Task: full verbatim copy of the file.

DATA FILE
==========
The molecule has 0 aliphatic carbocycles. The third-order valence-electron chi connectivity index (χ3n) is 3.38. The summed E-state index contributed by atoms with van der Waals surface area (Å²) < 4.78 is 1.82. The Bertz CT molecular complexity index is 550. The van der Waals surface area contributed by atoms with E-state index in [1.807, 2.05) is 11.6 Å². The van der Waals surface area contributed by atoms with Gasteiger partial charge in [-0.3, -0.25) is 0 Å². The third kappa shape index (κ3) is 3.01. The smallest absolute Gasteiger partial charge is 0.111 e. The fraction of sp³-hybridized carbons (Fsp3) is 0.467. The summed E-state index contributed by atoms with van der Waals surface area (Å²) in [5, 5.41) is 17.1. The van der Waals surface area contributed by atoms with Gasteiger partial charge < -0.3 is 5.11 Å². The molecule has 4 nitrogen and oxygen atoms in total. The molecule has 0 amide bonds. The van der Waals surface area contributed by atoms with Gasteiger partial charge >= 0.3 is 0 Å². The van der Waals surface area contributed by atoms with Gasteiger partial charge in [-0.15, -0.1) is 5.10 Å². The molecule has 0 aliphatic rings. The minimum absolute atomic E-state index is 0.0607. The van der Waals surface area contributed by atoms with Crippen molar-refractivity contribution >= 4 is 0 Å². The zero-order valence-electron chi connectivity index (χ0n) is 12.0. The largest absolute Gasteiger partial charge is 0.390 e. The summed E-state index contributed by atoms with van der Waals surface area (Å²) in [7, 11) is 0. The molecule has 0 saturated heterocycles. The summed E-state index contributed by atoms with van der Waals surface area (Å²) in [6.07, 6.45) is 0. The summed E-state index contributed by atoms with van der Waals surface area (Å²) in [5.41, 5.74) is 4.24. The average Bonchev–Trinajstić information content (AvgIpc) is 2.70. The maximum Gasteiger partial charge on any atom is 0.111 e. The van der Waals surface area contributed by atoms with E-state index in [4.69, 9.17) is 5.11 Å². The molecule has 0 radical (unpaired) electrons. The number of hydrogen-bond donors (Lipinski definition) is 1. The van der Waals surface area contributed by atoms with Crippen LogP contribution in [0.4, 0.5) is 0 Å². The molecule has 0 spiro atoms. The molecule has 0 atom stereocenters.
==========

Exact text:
The molecule has 0 aliphatic carbocycles. The third-order valence-electron chi connectivity index (χ3n) is 3.38. The summed E-state index contributed by atoms with van der Waals surface area (Å²) < 4.78 is 1.82. The Bertz CT molecular complexity index is 550. The van der Waals surface area contributed by atoms with E-state index in [1.807, 2.05) is 11.6 Å². The van der Waals surface area contributed by atoms with Gasteiger partial charge in [-0.3, -0.25) is 0 Å². The third kappa shape index (κ3) is 3.01. The smallest absolute Gasteiger partial charge is 0.111 e. The fraction of sp³-hybridized carbons (Fsp3) is 0.467. The summed E-state index contributed by atoms with van der Waals surface area (Å²) in [5, 5.41) is 17.1. The van der Waals surface area contributed by atoms with Gasteiger partial charge < -0.3 is 5.11 Å². The molecule has 4 nitrogen and oxygen atoms in total. The molecule has 0 amide bonds. The van der Waals surface area contributed by atoms with Gasteiger partial charge >= 0.3 is 0 Å². The van der Waals surface area contributed by atoms with Gasteiger partial charge in [-0.15, -0.1) is 5.10 Å². The molecule has 0 aliphatic rings. The minimum absolute atomic E-state index is 0.0607. The van der Waals surface area contributed by atoms with Crippen molar-refractivity contribution >= 4 is 0 Å². The zero-order valence-electron chi connectivity index (χ0n) is 12.0. The largest absolute Gasteiger partial charge is 0.390 e. The summed E-state index contributed by atoms with van der Waals surface area (Å²) in [7, 11) is 0. The molecule has 0 saturated heterocycles. The summed E-state index contributed by atoms with van der Waals surface area (Å²) in [6.07, 6.45) is 0. The summed E-state index contributed by atoms with van der Waals surface area (Å²) in [5.41, 5.74) is 4.24. The average Bonchev–Trinajstić information content (AvgIpc) is 2.70. The maximum Gasteiger partial charge on any atom is 0.111 e. The van der Waals surface area contributed by atoms with E-state index in [4.69, 9.17) is 5.11 Å². The molecule has 0 radical (unpaired) electrons. The number of hydrogen-bond donors (Lipinski definition) is 1. The van der Waals surface area contributed by atoms with Crippen LogP contribution in [0.4, 0.5) is 0 Å². The molecule has 0 spiro atoms. The molecule has 0 atom stereocenters.